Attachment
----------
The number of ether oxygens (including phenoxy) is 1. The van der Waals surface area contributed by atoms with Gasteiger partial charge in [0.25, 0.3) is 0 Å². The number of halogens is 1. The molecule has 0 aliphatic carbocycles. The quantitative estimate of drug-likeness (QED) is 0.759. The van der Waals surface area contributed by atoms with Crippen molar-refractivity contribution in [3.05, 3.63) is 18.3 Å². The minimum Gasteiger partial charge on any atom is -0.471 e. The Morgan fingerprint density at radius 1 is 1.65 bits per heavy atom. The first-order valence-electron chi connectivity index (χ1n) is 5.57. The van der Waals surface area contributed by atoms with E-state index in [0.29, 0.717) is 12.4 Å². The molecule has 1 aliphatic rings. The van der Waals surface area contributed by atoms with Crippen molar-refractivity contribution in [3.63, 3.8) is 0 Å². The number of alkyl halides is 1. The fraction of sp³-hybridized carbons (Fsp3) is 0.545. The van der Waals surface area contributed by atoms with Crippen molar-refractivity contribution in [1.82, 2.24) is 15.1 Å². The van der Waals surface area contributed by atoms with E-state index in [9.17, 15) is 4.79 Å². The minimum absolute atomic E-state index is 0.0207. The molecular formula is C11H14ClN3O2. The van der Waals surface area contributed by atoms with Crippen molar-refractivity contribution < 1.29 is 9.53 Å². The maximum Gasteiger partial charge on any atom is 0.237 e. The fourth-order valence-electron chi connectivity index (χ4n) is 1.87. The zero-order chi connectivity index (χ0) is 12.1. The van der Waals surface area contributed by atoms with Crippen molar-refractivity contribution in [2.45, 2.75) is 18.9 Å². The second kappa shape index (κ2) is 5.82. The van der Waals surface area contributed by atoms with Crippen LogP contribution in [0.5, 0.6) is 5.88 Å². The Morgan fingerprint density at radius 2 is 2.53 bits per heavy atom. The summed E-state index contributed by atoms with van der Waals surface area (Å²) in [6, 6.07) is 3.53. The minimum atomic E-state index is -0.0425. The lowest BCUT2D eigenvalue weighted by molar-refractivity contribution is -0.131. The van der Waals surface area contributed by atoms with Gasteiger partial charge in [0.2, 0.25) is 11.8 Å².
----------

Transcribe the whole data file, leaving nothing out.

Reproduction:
The number of ether oxygens (including phenoxy) is 1. The van der Waals surface area contributed by atoms with Gasteiger partial charge in [0.25, 0.3) is 0 Å². The number of halogens is 1. The molecule has 0 aliphatic carbocycles. The quantitative estimate of drug-likeness (QED) is 0.759. The van der Waals surface area contributed by atoms with Crippen molar-refractivity contribution in [3.05, 3.63) is 18.3 Å². The minimum Gasteiger partial charge on any atom is -0.471 e. The Morgan fingerprint density at radius 1 is 1.65 bits per heavy atom. The first-order valence-electron chi connectivity index (χ1n) is 5.57. The van der Waals surface area contributed by atoms with E-state index in [0.29, 0.717) is 12.4 Å². The molecule has 1 aliphatic rings. The van der Waals surface area contributed by atoms with Crippen molar-refractivity contribution in [3.63, 3.8) is 0 Å². The number of alkyl halides is 1. The fraction of sp³-hybridized carbons (Fsp3) is 0.545. The van der Waals surface area contributed by atoms with Crippen molar-refractivity contribution in [1.82, 2.24) is 15.1 Å². The van der Waals surface area contributed by atoms with E-state index in [9.17, 15) is 4.79 Å². The minimum absolute atomic E-state index is 0.0207. The molecular formula is C11H14ClN3O2. The van der Waals surface area contributed by atoms with Crippen molar-refractivity contribution < 1.29 is 9.53 Å². The maximum Gasteiger partial charge on any atom is 0.237 e. The fourth-order valence-electron chi connectivity index (χ4n) is 1.87. The zero-order chi connectivity index (χ0) is 12.1. The van der Waals surface area contributed by atoms with Crippen molar-refractivity contribution in [2.45, 2.75) is 18.9 Å². The second kappa shape index (κ2) is 5.82. The van der Waals surface area contributed by atoms with Crippen LogP contribution in [0.5, 0.6) is 5.88 Å². The Morgan fingerprint density at radius 2 is 2.53 bits per heavy atom. The summed E-state index contributed by atoms with van der Waals surface area (Å²) in [6, 6.07) is 3.53. The minimum atomic E-state index is -0.0425. The lowest BCUT2D eigenvalue weighted by molar-refractivity contribution is -0.131. The van der Waals surface area contributed by atoms with Gasteiger partial charge in [0.2, 0.25) is 11.8 Å².